Up-regulation of heme oxygenase-1 expression modulates reactive oxygen species level during the cryopreservation of human seminiferous tubules

The ROS declined and HO-1 increased after the thawing of human seminiferous tubules. Slow freezing is more effective than vitrification in terms of HO-1 up-regulation and ROS decrease.

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Authors

Wenhao Tang, M.D., Jie Yan, Ph.D., Tianren Wang, Ph.D., Xi Xia, Ph.D., Xinjie Zhuang, Ph.D., Kai Hong, M.D., Rong Li, M.D., Ping Liu, M.D., Hui Jiang, M.D., Jie Qiao, M.D.

Volume 102, Issue 4, Pages 974-980

Abstract

Objective:

To study the effect of freezing techniques and to optimize a method for trace amounts of testicular spermatozoa from biopsed seminiferous tubules. The level of reactive oxygen species (ROS) and the gene expression of heme oxygenase-1 was evaluated.

Design:

Prospective experimental study.

Setting:

University-based laboratory.

Patient(s):

Eighteen adults with male fator infertility underwent testicular biopsy surgery.

Intervention(s):

Seminiferous tubular fragments from each man were evenly allocated to three groups: fresh control, slow freezing, and vitrifiaction groups. The morphology and ROS levels before and after freezing were evaluated for seminiferous tubular fragments. The expression of heme oxygenase-1 (HO-1) at both the transcriptional and protein levels was determined.

Main Outcome Measure(s):

The morphology was analyzed by light microscopy. The ROS levels were measured with ELISA. The proliferation and differentiation were evaluated by immunohistochemistry, and the expression of HO-1 was evaluated using a real-time polymerase chain reaction (PCR) and Western blotting.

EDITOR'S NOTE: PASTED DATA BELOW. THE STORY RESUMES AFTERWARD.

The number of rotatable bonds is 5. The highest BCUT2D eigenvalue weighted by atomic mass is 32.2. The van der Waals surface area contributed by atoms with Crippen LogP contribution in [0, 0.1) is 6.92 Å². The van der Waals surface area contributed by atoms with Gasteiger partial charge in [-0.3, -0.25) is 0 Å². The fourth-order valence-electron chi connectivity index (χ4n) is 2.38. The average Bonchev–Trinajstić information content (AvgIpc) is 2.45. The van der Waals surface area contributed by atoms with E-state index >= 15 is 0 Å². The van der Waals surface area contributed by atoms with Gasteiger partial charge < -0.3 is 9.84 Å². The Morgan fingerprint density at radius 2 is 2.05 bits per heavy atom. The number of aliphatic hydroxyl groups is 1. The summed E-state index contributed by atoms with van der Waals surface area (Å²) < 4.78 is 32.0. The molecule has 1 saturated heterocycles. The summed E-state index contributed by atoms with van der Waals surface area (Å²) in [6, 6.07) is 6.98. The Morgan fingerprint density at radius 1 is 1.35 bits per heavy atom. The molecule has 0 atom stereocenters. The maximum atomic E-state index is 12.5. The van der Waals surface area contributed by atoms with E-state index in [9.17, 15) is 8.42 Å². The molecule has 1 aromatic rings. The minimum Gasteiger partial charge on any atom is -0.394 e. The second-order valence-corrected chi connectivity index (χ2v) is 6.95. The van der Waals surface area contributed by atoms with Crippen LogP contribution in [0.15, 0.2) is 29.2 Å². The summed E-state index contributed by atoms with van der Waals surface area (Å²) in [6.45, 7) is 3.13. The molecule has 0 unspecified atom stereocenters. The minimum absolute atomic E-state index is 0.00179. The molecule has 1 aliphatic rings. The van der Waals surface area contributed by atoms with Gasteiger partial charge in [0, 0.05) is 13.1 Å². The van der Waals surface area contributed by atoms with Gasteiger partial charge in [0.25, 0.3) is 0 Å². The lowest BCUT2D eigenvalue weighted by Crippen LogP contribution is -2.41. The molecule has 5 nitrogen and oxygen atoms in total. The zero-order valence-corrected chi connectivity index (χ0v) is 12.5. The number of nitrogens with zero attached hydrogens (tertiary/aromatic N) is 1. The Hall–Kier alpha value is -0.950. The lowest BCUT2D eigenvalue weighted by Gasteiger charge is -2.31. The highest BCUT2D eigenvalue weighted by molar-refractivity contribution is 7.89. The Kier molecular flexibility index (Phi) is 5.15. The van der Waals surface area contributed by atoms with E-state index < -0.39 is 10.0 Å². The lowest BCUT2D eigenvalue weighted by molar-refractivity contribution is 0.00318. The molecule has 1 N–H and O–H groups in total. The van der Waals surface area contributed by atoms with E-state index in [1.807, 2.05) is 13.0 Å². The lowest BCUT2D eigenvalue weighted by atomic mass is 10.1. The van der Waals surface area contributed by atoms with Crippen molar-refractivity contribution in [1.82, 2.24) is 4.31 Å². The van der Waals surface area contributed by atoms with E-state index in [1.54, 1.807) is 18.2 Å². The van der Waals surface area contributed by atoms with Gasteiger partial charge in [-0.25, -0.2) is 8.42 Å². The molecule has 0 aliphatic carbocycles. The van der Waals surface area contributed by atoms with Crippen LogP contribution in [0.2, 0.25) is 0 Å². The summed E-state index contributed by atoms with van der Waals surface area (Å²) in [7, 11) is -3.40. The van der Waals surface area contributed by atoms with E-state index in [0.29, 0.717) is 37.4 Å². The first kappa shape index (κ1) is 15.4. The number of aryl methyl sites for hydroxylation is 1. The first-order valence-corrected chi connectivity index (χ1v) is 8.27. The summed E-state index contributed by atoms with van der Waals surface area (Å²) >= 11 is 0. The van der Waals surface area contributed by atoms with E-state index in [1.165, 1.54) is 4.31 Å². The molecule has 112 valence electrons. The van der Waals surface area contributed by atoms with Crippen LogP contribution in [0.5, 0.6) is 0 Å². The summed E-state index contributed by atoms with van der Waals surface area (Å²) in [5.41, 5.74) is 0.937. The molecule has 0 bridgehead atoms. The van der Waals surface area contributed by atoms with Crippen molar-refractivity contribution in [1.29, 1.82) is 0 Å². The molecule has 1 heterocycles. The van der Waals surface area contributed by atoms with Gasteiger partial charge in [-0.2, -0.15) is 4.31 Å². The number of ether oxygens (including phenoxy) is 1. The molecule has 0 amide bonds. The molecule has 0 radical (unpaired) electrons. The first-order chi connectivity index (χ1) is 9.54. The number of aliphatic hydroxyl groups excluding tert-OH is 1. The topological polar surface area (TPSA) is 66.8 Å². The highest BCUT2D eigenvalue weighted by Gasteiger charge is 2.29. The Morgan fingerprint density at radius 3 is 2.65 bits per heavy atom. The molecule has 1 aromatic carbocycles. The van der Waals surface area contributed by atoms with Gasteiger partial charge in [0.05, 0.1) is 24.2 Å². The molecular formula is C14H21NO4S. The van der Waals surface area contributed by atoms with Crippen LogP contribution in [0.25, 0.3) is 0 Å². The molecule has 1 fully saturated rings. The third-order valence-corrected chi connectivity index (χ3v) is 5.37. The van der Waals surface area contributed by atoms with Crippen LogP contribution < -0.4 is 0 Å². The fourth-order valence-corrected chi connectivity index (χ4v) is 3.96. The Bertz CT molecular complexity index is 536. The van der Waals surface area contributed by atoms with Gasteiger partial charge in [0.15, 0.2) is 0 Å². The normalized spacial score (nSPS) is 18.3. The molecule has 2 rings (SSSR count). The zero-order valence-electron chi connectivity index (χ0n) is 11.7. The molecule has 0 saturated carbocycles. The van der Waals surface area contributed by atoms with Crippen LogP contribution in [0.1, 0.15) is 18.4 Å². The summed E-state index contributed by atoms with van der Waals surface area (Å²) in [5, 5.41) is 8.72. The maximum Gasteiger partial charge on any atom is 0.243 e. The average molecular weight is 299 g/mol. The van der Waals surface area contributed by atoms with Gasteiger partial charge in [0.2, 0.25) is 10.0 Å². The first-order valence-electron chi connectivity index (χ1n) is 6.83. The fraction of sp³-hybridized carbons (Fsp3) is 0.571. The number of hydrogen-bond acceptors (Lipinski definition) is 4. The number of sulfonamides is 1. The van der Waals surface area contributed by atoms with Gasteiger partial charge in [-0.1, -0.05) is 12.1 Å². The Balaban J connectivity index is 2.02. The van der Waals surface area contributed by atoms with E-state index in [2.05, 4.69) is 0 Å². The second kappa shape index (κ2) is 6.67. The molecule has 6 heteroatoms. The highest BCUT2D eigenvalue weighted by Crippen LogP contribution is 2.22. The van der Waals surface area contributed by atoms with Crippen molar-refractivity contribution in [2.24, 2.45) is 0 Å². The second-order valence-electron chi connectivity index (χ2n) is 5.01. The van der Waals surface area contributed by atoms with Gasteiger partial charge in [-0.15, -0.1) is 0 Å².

Result(s):

Decreased ROS levels and increased HO-1 expression at the transcriptional and protein levels were observed after thawing the human seminiferous tubules. The ROS level was negatively correlated with HO-1 expression. Slow freezing was more effective than vitrification in terms of HO-1 up-regulation and ROS alteration.

Conclusion(s):

Based on our study, the slow freezing technique was more effective compared with the vitrification method.

Read the full text at: http://www.fertstert.org/article/S0015-0282(14)01363-6/fulltext


Fertility and Sterility

Editorial Office, American Society for Reproductive Medicine

Fertility and Sterility® is an international journal for obstetricians, gynecologists, reproductive endocrinologists, urologists, basic scientists and others who treat and investigate problems of infertility and human reproductive disorders. The journal publishes juried original scientific articles in clinical and laboratory research relevant to reproductive endocrinology, urology, andrology, physiology, immunology, genetics, contraception, and menopause. Fertility and Sterility® encourages and supports meaningful basic and clinical research, and facilitates and promotes excellence in professional education, in the field of reproductive medicine.

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